Borderlands migration has been the subject of considerable study, but the authorship has usually reflected a north-of-the-border perspective only. Gathering a transnational group of prominent researchers, including leading Mexican scholars whose work is not readily available in the United States and academics from US universities, Mexican Migration to the United States brings together an array of often-overlooked viewpoints, reflecting the interconnectedness of immigration policy. This collection's research, principally empirical, reveals significant aspects of labor markets, family life, and educational processes. Presenting recent data and accessible explanations of complex histories, the essays capture the evolving legal frameworks and economic implications of Mexico-US migrations at the national and municipal levels, as well as the experiences of receiving communities in the United States. The volume includes illuminating reports on populations ranging from undocumented young adults to elite Mexican women immigrants, health-care rights, Mexico's incorporation of return migration, the impact of Deferred Action for Childhood Arrivals on higher education, and the experiences of young children returning to Mexican schools after living in the United States. Reflecting a multidisciplinary approach, the list of contributors includes anthropologists, demographers, economists, educators, policy analysts, and sociologists. Underscoring the fact that Mexican migration to the United States is unique and complex, this timely work exemplifies the cross-border collaboration crucial to the development of immigration policies that serve people in both countries.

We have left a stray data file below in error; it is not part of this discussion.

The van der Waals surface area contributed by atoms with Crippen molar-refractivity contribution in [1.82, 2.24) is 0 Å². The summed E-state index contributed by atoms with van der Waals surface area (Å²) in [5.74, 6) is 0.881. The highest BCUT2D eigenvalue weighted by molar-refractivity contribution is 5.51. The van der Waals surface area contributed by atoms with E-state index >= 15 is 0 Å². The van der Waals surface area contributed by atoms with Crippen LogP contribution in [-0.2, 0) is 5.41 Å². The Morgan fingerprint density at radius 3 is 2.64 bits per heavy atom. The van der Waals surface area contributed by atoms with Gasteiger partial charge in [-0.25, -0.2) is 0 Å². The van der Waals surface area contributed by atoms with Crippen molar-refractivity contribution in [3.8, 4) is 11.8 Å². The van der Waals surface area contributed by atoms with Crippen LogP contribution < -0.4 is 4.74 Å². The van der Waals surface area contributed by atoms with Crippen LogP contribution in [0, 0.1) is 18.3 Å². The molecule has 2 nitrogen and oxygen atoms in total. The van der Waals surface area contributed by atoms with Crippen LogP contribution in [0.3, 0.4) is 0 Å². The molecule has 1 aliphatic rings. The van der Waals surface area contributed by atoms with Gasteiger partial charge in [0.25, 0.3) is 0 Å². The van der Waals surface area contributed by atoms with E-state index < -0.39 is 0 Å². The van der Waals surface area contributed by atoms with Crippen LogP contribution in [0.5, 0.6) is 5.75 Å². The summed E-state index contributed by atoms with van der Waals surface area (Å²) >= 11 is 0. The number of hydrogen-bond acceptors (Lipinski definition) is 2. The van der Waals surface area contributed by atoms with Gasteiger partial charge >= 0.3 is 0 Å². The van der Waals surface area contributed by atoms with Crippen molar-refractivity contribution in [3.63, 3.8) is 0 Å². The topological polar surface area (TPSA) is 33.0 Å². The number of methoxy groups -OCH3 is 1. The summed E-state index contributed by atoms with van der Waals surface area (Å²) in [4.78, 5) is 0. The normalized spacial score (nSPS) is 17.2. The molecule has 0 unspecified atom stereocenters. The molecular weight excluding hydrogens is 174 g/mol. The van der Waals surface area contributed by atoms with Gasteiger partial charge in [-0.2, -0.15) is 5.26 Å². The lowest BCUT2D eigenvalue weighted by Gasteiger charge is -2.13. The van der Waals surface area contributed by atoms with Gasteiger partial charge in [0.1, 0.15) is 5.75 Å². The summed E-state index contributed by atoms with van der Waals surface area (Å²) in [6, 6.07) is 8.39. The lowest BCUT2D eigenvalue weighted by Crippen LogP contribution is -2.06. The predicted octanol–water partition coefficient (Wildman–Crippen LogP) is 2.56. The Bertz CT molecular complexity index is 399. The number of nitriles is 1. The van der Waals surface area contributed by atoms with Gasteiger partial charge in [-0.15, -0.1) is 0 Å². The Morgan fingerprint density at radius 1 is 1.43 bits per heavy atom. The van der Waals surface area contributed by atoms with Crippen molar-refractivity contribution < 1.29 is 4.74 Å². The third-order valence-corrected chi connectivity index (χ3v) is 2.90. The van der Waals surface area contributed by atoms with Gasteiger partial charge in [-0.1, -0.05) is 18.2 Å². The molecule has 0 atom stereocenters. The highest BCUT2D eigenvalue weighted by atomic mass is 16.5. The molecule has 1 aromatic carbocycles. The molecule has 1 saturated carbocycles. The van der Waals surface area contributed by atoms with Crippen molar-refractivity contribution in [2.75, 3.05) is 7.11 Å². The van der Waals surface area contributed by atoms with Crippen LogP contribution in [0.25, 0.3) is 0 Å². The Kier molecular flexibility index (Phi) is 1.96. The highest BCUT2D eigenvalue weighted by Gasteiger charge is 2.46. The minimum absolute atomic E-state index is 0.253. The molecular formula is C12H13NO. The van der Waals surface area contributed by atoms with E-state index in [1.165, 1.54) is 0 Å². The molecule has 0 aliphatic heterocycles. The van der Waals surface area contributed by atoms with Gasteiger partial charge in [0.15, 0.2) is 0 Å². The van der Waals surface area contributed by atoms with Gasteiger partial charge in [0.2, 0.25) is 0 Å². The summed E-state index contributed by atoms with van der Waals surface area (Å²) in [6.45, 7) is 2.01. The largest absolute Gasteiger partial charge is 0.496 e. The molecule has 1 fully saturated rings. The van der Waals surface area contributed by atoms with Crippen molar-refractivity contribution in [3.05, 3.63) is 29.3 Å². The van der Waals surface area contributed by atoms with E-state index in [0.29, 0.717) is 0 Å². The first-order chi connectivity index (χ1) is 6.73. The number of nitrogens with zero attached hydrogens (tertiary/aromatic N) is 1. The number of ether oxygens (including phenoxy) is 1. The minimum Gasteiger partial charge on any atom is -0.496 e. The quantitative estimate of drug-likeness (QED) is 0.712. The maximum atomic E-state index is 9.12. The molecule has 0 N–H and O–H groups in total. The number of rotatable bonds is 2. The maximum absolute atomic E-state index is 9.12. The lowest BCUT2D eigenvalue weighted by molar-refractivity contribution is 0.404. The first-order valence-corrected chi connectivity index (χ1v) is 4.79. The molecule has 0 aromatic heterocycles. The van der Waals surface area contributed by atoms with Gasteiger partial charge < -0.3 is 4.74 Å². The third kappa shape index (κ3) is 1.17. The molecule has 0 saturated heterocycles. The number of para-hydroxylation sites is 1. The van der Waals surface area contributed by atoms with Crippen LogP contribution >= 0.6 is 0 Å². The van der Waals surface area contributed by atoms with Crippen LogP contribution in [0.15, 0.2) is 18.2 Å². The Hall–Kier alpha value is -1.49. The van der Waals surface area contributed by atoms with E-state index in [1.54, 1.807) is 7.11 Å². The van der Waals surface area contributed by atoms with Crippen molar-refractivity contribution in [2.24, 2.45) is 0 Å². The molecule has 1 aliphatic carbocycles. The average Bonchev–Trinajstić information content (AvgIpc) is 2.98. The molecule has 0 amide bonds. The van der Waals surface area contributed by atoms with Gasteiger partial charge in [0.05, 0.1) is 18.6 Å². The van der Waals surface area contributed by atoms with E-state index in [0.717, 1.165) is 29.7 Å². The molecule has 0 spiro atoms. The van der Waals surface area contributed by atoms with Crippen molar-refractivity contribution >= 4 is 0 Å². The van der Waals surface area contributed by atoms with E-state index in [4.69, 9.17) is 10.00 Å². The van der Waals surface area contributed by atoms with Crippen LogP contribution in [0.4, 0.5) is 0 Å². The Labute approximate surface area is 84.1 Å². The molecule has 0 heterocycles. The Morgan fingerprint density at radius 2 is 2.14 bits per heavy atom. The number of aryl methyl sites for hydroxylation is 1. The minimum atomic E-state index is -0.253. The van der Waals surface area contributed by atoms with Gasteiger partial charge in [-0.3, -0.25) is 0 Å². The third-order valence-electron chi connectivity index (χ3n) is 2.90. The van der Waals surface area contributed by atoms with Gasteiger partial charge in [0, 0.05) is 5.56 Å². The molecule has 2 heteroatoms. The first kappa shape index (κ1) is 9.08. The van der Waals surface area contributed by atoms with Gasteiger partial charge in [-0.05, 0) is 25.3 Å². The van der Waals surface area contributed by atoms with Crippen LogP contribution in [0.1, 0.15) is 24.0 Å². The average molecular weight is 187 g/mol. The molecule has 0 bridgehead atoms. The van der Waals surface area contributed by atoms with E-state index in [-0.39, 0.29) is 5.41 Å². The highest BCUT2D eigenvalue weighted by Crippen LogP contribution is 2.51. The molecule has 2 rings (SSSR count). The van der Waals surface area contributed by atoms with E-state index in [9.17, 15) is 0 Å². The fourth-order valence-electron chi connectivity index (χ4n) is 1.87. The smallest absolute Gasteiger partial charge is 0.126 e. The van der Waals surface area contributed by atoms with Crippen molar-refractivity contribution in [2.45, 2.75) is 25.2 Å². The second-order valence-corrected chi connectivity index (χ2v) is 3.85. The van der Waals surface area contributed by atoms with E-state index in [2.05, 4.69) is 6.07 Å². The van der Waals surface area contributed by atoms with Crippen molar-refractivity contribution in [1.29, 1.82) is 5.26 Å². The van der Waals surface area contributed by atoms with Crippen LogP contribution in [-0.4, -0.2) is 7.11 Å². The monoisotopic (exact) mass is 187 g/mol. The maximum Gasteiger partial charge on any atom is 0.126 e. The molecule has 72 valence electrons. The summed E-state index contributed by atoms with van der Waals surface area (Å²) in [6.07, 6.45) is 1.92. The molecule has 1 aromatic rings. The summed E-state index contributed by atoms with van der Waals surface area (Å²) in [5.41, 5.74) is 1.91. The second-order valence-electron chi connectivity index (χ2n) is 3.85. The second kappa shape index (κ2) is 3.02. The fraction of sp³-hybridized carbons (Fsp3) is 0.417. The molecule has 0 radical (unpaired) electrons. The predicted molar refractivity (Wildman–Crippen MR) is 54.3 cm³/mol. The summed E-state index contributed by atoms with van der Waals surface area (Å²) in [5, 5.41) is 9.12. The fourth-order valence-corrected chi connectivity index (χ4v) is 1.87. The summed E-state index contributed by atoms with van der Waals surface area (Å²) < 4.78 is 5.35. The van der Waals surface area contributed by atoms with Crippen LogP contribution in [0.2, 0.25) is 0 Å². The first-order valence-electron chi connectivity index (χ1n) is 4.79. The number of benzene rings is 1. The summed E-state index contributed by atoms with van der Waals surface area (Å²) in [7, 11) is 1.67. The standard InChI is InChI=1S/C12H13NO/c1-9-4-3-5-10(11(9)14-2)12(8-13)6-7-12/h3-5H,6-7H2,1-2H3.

(source: Nielsen Book Data)9781477309025 20160619
Green Library

20. Mexico [2016]

1 volume unpaged : illustrations ; 29 cm
Art & Architecture Library (Bowes)